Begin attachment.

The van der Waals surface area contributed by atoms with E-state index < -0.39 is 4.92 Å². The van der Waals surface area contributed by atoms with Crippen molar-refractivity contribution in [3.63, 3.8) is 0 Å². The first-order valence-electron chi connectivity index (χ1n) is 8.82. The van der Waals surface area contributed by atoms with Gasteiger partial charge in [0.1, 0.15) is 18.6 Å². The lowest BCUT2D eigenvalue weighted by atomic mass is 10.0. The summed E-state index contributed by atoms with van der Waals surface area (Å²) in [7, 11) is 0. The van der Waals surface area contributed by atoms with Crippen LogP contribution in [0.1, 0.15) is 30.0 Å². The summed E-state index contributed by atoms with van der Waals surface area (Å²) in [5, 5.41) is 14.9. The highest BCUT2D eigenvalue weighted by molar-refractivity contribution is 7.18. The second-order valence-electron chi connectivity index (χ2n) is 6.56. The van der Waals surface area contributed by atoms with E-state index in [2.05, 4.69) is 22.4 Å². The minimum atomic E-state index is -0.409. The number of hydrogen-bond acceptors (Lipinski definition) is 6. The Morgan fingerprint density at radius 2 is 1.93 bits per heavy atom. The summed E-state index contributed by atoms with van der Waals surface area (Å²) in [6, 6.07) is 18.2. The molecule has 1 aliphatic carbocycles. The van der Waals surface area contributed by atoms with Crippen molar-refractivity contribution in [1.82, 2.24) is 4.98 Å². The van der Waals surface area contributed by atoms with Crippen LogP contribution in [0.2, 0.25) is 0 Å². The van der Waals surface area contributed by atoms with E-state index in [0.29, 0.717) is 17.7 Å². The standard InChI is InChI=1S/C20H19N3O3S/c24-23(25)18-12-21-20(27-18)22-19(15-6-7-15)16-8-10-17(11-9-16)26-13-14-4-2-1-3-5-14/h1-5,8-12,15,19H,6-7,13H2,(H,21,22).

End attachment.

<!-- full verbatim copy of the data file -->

The van der Waals surface area contributed by atoms with E-state index < -0.39 is 4.92 Å². The van der Waals surface area contributed by atoms with Crippen molar-refractivity contribution in [3.63, 3.8) is 0 Å². The first-order valence-electron chi connectivity index (χ1n) is 8.82. The van der Waals surface area contributed by atoms with Gasteiger partial charge in [0.1, 0.15) is 18.6 Å². The lowest BCUT2D eigenvalue weighted by atomic mass is 10.0. The summed E-state index contributed by atoms with van der Waals surface area (Å²) in [7, 11) is 0. The van der Waals surface area contributed by atoms with Crippen LogP contribution in [0.1, 0.15) is 30.0 Å². The summed E-state index contributed by atoms with van der Waals surface area (Å²) in [5, 5.41) is 14.9. The highest BCUT2D eigenvalue weighted by molar-refractivity contribution is 7.18. The second-order valence-electron chi connectivity index (χ2n) is 6.56. The van der Waals surface area contributed by atoms with E-state index in [2.05, 4.69) is 22.4 Å². The minimum atomic E-state index is -0.409. The number of hydrogen-bond acceptors (Lipinski definition) is 6. The Morgan fingerprint density at radius 2 is 1.93 bits per heavy atom. The summed E-state index contributed by atoms with van der Waals surface area (Å²) in [6, 6.07) is 18.2. The molecule has 1 aliphatic carbocycles. The van der Waals surface area contributed by atoms with Crippen molar-refractivity contribution in [1.82, 2.24) is 4.98 Å². The van der Waals surface area contributed by atoms with Crippen LogP contribution in [0.2, 0.25) is 0 Å². The van der Waals surface area contributed by atoms with E-state index in [0.29, 0.717) is 17.7 Å². The standard InChI is InChI=1S/C20H19N3O3S/c24-23(25)18-12-21-20(27-18)22-19(15-6-7-15)16-8-10-17(11-9-16)26-13-14-4-2-1-3-5-14/h1-5,8-12,15,19H,6-7,13H2,(H,21,22).